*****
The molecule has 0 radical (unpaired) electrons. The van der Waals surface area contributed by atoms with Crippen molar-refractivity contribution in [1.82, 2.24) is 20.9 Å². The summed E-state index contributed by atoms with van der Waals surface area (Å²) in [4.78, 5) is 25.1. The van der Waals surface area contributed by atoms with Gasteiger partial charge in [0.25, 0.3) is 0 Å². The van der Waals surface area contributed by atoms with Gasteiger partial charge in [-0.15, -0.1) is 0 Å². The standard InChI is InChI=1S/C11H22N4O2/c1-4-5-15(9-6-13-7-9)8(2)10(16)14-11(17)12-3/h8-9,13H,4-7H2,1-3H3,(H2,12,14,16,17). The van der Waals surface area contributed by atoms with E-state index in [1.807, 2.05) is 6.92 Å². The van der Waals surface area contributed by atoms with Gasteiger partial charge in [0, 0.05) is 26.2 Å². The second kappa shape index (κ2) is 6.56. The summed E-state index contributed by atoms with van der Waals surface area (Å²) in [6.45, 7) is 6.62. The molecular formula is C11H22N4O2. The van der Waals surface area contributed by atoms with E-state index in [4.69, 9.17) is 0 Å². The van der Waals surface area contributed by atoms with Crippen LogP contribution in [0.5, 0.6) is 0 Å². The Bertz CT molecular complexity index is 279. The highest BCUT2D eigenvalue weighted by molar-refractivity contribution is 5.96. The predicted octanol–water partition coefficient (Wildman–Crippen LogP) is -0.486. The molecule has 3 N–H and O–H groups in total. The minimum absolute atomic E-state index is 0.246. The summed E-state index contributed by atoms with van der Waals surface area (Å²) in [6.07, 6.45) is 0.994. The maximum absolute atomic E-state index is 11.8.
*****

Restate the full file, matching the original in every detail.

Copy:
The molecule has 0 radical (unpaired) electrons. The van der Waals surface area contributed by atoms with Crippen molar-refractivity contribution in [1.82, 2.24) is 20.9 Å². The summed E-state index contributed by atoms with van der Waals surface area (Å²) in [4.78, 5) is 25.1. The van der Waals surface area contributed by atoms with Gasteiger partial charge in [0.25, 0.3) is 0 Å². The van der Waals surface area contributed by atoms with Gasteiger partial charge in [-0.15, -0.1) is 0 Å². The standard InChI is InChI=1S/C11H22N4O2/c1-4-5-15(9-6-13-7-9)8(2)10(16)14-11(17)12-3/h8-9,13H,4-7H2,1-3H3,(H2,12,14,16,17). The van der Waals surface area contributed by atoms with E-state index in [1.807, 2.05) is 6.92 Å². The van der Waals surface area contributed by atoms with Gasteiger partial charge in [0, 0.05) is 26.2 Å². The second kappa shape index (κ2) is 6.56. The summed E-state index contributed by atoms with van der Waals surface area (Å²) in [6.45, 7) is 6.62. The molecular formula is C11H22N4O2. The van der Waals surface area contributed by atoms with E-state index in [4.69, 9.17) is 0 Å². The van der Waals surface area contributed by atoms with Crippen LogP contribution in [0.5, 0.6) is 0 Å². The Bertz CT molecular complexity index is 279. The highest BCUT2D eigenvalue weighted by molar-refractivity contribution is 5.96. The predicted octanol–water partition coefficient (Wildman–Crippen LogP) is -0.486. The molecule has 3 N–H and O–H groups in total. The minimum absolute atomic E-state index is 0.246. The summed E-state index contributed by atoms with van der Waals surface area (Å²) in [6.07, 6.45) is 0.994. The maximum absolute atomic E-state index is 11.8.